This year, the British National Party gained 6.26 per cent of the national vote at the European elections. That was, from their point of view, a great success, and appears to lift them from an insignificant contributor to political debate to a minority presence. They crossed the psychological threshold between those parties who field candidates, and those who have gained seats at a more than local level.
A councillor here or there on a local council may not mean very much. But to have two MEPs playing their part in representing the large regional constituencies of the North West is a different matter. It is conceivable that next year, a parliamentary constituency might return a BNP member. The question of what is to be done with their ideas begins to be asked, and the BBC has come to a particular conclusion. It has just invited Nick Griffin, the party chairman, to take part in its flagship round-table programme, Question Time.
Other parties are divided on the issue. The Labour party has a long-standing convention that its senior politicians do not debate with the BNP, and several important figures, including Alan Johnson, have already said that they would not accept an invitation on the programme.
The Conservative party, on the other hand, has said that it will be happy to field a shadow minister to debate with Griffin. The BBC is claiming that its need for impartiality actually requires it to invite the BNP.
The history of media freedom accorded to extremist parties is a strange one, and I don't think the matter is as clear-cut as the BBC says. It is certainly required to broadcast party political broadcasts by small and eccentric parties, down to those yogic flying people. The government in 1988 passed a law banning representatives of Sinn Fein/IRA from speaking on broadcast media, leading to the curious situation for some years where Gerry Adams was seen, but his words spoken by an actor. Even so, it would have been very peculiar of the BBC to have invited apologists for an active bombing campaign to appear on a discussion programme.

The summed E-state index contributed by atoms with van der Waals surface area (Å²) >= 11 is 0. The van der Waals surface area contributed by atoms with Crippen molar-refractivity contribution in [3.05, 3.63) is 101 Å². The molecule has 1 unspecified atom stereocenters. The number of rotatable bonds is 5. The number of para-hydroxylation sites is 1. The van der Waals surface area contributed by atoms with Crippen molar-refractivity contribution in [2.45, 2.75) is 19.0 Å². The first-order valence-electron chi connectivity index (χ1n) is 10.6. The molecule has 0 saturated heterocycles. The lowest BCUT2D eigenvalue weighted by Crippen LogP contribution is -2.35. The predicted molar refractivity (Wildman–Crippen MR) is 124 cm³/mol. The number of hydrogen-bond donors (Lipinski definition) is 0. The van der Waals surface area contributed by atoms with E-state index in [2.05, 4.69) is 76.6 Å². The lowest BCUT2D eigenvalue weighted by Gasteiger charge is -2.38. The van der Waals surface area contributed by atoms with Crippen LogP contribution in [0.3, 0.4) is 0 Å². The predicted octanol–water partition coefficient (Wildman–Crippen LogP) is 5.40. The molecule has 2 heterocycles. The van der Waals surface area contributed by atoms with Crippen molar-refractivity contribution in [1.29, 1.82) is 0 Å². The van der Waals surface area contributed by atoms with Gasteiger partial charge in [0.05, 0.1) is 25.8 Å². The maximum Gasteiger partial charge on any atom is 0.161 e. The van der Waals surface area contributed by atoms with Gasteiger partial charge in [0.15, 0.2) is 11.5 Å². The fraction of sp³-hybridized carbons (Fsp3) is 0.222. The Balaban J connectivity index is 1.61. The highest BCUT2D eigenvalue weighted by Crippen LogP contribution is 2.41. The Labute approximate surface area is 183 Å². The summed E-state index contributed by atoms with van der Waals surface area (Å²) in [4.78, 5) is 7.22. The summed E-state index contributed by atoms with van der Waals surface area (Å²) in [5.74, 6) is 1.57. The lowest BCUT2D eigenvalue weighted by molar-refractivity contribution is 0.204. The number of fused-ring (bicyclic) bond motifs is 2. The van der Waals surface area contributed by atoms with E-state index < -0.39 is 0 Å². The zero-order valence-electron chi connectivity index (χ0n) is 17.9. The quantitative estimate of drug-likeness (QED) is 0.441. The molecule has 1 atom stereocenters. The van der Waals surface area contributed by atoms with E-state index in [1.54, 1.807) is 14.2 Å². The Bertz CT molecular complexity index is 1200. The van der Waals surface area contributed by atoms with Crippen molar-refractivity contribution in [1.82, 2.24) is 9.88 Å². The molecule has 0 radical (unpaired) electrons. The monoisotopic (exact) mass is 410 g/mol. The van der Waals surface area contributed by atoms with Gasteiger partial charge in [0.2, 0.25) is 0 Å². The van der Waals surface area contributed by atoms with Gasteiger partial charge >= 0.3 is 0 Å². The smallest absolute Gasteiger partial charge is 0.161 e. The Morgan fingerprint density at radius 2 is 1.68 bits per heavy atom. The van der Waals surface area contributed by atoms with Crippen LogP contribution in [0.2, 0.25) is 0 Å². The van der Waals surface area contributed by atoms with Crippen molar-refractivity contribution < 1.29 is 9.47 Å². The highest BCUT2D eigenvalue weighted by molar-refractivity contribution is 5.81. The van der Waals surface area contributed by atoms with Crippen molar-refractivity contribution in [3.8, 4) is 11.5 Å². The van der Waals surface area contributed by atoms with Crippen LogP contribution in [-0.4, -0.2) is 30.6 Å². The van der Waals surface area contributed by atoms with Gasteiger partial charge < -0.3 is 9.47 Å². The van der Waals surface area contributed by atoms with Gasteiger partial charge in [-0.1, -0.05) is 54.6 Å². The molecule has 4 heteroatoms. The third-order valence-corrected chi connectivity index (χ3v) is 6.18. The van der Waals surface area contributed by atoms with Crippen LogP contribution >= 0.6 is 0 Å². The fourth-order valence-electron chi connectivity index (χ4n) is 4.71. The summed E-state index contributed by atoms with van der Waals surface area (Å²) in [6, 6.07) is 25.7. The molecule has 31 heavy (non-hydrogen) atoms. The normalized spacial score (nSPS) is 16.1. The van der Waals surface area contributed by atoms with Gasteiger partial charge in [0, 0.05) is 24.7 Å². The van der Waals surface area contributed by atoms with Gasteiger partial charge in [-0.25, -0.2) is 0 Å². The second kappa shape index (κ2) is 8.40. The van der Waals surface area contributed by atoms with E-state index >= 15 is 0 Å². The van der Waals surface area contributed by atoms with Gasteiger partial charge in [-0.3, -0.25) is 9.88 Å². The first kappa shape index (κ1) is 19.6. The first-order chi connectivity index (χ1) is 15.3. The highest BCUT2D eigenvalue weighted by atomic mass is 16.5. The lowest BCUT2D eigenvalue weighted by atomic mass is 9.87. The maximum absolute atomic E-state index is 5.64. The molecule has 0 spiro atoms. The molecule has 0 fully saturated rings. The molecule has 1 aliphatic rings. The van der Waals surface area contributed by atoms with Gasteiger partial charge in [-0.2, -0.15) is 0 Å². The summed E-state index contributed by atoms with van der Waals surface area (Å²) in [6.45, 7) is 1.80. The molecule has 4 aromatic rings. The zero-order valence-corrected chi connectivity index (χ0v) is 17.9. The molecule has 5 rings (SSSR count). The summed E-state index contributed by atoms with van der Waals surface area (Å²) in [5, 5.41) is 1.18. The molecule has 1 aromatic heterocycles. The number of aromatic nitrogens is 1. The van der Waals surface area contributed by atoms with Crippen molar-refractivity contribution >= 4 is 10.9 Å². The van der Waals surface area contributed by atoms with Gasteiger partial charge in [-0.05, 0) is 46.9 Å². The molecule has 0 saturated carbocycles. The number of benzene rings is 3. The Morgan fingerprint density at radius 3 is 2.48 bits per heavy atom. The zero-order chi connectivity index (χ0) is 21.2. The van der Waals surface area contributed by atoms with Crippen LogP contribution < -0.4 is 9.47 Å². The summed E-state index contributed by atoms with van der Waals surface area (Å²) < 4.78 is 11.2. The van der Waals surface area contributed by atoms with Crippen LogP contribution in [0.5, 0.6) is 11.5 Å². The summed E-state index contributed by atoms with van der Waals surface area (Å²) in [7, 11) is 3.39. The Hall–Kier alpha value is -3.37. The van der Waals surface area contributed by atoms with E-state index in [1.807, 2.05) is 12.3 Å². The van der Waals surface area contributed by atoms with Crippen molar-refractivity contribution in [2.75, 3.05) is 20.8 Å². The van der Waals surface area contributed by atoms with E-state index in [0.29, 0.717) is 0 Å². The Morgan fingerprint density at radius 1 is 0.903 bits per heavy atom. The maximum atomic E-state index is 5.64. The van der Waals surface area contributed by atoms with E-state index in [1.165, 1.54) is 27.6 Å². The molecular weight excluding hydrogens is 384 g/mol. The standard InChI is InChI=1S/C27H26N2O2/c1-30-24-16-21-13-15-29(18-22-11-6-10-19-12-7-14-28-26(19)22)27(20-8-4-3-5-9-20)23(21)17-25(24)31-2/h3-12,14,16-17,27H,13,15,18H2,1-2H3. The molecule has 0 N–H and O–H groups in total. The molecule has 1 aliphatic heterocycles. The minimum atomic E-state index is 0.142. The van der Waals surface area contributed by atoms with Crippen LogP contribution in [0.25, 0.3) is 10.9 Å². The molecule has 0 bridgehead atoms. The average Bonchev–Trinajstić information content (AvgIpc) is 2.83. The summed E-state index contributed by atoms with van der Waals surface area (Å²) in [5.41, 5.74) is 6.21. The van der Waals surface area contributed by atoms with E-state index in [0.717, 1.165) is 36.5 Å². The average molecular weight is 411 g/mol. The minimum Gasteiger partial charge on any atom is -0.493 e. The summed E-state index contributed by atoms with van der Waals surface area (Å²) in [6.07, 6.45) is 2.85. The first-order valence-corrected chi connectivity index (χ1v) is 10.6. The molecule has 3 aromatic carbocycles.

The situation with the BNP is a similar one. Their revolting ideology places them in a different position to other political parties. They choose the constituents whose interests they are prepared to support, or even recognise. Membership of the party is open only to what they describe as "indigenous Caucasians", leading to the piquant prospect of a case against them by the Equality Commission forcing them to accept non-whites as party members.
Some senior figures in the party have a history of genocide denial which would be illegal in many European countries, and there are clear instances from the past of statements inciting racial or religious hatred which are illegal in this one. The BBC has a responsibility towards free speech, but free speech is also limited by law. I can't think of a British political party whose representatives, before appearing on Question Time, would have to be instructed that some of their opinions could not be broadcast.